Death-row dogs in pound break-out

06:22, Jun 19 2013
Greymouth dog pound
ON THE LOOSE: Bull mastiff Nui and German Shepherd Ben were both broken out of the Greymouth dog pound.

Two dangerous dogs freed from death row in separate break-ins at Greymouth's dog pound may attack more victims before they are recaptured.

"There are two potentially dangerous dogs out there that can and will bite again," Grey District Council chief executive Paul Pretorius warned today.

Both dogs had bitten people previously and dog control officers had applied for destruction orders.

Sometime overnight Monday, thieves went to "extreme lengths" to break into the pound and freed all eight dogs locked there, Pretorius said.

"Let's call a spade a spade. We've got a totally lawless element that is thumbing their nose at the law."

Two of the dogs were yet to be found by this afternoon, including a German Shepherd called Ben that bit someone in Christchurch, attacked another person in Selwyn district then bit a child in the street in a small town near Greymouth earlier this year.


It had been on death row in Greymouth's pound for more than 100 days, where it had been due to stay until a court hearing into its destruction in September.

The other dog was a seven-month-old puppy waiting to be re-homed.

Two weeks ago, a large bull mastiff dog called Nui was stolen in an audacious daylight theft after it was impounded on May 1 for viciously attacking an elderly man in Runanga that day.

Pretorius said Nui's owners visited the dog daily since its capture.

On June 4, two women came to visit Nui and were allowed to walk it in a secure area while the dog pound controller was busy cleaning out cages.

Soon after, the owners went to the dog controller to claim their dog had disappeared.

"They came to him and said 'Where's the dog'. He said 'What do you mean? The dog's with you'."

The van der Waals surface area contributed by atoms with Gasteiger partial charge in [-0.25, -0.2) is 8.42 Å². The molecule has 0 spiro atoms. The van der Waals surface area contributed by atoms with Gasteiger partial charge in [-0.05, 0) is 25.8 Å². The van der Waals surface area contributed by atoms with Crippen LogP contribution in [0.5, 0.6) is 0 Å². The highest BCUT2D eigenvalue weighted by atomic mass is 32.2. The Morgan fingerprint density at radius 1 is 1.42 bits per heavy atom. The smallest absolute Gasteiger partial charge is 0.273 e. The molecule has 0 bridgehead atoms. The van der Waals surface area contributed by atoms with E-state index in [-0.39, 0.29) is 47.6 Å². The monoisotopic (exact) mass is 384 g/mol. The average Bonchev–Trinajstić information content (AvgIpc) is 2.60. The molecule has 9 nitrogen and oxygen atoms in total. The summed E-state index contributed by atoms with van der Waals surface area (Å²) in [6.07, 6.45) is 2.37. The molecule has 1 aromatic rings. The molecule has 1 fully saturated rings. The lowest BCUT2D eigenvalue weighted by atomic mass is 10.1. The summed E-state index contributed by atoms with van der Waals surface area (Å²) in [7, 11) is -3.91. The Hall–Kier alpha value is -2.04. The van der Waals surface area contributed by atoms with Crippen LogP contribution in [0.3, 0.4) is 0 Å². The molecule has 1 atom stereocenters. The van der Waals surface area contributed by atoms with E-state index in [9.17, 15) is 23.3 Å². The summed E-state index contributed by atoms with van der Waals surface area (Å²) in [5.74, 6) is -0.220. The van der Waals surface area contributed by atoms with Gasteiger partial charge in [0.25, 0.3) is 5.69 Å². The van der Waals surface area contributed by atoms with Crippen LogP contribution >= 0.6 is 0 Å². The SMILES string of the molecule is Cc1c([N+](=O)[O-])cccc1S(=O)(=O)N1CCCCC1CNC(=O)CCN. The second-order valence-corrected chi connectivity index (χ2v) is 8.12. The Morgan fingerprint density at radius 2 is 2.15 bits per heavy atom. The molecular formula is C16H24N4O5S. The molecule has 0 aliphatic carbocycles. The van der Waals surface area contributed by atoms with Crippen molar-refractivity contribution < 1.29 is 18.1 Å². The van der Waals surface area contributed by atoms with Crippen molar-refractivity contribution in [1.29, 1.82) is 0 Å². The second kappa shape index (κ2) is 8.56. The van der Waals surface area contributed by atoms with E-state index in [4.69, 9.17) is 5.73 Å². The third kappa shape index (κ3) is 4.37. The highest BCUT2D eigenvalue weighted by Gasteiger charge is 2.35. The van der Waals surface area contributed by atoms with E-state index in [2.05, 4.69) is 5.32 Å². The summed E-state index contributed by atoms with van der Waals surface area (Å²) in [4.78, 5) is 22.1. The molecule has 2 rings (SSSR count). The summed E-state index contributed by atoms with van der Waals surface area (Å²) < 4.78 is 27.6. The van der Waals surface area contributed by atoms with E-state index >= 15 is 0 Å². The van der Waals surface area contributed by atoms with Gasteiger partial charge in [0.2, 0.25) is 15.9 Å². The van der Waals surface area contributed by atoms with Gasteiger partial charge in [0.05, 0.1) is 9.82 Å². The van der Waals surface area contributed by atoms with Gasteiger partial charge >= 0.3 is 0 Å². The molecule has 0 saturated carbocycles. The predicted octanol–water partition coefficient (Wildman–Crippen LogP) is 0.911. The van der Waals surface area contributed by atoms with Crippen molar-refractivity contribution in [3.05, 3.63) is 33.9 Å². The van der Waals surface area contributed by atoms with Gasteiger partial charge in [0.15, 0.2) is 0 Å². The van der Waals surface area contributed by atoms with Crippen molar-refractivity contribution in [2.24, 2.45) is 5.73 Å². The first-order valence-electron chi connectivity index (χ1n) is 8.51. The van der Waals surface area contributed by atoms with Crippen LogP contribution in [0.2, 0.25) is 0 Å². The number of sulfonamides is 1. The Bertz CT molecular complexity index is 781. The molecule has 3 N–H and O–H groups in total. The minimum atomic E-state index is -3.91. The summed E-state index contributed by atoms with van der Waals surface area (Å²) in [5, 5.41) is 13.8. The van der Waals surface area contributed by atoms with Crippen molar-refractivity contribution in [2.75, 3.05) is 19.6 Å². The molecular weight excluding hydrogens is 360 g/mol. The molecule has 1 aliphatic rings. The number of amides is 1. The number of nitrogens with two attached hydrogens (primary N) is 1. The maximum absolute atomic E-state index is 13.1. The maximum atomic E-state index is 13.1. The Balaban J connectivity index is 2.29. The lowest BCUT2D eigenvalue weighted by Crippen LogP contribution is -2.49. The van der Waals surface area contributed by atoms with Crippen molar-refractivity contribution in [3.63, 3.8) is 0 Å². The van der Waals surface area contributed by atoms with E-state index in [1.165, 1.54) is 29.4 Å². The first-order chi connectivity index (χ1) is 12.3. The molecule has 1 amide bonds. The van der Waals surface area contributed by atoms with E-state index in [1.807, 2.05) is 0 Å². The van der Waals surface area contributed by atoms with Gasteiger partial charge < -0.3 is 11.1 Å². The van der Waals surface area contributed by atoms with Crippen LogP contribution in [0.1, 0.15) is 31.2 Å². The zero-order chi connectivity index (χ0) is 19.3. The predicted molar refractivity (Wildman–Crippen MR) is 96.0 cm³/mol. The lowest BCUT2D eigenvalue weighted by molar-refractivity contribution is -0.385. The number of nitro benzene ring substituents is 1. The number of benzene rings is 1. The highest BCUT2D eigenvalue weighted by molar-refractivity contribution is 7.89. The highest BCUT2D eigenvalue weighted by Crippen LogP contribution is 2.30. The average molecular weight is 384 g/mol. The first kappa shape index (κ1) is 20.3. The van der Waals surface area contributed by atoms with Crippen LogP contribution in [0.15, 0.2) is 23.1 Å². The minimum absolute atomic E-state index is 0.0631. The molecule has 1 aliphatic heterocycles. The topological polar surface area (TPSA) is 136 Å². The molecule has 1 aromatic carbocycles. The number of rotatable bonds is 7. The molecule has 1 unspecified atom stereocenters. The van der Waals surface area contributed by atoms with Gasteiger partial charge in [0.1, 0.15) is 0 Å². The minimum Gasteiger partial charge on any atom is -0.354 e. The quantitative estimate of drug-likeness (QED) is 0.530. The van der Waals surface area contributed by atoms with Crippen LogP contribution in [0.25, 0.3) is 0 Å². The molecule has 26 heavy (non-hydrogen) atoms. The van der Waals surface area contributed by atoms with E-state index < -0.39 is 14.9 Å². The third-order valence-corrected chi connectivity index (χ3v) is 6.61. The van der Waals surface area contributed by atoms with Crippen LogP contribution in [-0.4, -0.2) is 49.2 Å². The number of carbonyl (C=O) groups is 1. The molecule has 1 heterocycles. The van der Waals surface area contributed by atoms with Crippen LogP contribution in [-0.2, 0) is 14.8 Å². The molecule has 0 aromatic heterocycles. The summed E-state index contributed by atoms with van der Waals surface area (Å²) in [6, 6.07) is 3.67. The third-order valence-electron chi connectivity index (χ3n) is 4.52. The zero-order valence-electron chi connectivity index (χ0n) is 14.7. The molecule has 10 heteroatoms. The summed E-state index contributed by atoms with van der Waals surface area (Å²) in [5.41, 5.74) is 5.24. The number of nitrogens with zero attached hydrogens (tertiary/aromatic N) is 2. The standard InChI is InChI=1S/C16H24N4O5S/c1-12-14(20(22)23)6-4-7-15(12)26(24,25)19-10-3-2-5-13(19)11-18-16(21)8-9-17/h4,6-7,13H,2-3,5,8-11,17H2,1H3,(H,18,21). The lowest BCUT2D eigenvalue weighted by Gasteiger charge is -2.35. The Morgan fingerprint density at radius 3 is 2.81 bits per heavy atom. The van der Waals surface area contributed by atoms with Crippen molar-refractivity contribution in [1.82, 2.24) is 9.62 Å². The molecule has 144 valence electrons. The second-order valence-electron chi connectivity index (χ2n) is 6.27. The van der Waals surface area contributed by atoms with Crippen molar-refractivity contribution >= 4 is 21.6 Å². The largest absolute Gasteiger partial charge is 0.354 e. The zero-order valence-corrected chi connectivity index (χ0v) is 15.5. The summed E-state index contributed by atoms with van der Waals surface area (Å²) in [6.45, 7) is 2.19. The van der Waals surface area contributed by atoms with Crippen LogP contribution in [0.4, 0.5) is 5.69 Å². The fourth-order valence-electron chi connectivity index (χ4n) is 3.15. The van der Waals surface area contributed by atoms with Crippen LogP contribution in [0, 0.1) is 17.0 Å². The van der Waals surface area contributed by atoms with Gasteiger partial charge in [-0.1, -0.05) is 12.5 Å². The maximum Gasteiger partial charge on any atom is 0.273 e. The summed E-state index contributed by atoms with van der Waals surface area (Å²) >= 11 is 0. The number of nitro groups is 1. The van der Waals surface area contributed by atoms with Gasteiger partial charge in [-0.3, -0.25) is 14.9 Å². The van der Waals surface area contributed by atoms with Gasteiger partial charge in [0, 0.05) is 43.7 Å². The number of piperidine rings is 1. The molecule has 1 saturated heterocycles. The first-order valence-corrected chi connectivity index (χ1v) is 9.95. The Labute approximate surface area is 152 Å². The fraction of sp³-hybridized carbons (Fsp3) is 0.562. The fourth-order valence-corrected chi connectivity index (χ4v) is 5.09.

Contract workers outside the pound had spotted a man cutting the pound's barbed wire fence and bundling the dog into a waiting car.

They took the car's registration number.

Pretorius said police were investigating both incidents but stressed he was not implying the dogs' owners were involved.

"I think that incident has given the second group the impetus to do so too."

He said the pound's processes would be reviewed but he believed it was as secure as it necessary.

"It is the pound, not the gold mint. We have to be reasonable."

Runanga dog bite victim Jimmie Hambley, 81, said today he was shocked to learn two weeks ago that thieves had freed Nui.

The retired Runanga coalminer was disappointed police or the council had failed to charge Nui's owner over the vicious May 1 attack.

"Even if the dog has got away, the ones who are the owners haven't been taken to court. It attacked another joker a month or so before me. The council knew that."

He had been visiting a Ballance St property about 11am that day when the dog, which had strayed there from a few doors away, lunged at him and ripped a 15cm gash to the bone in his right forearm.

"It hurt, there's no doubt about that.... I roared at it and used pit language."

A neighbour rushed to his assistance and he was taken to Grey Base Hospital by ambulance for numerous stitches.

He still needed regular wound dressings by district nurses.

Hambley said he had never met the property's owners before but understood the dog had strayed there from its home a few doors away on McKenzie St.

The owners had since visited him to apologise.

"The dog should have got put down. It will do it again and this time, if it's a kid, the kid won't get away from it."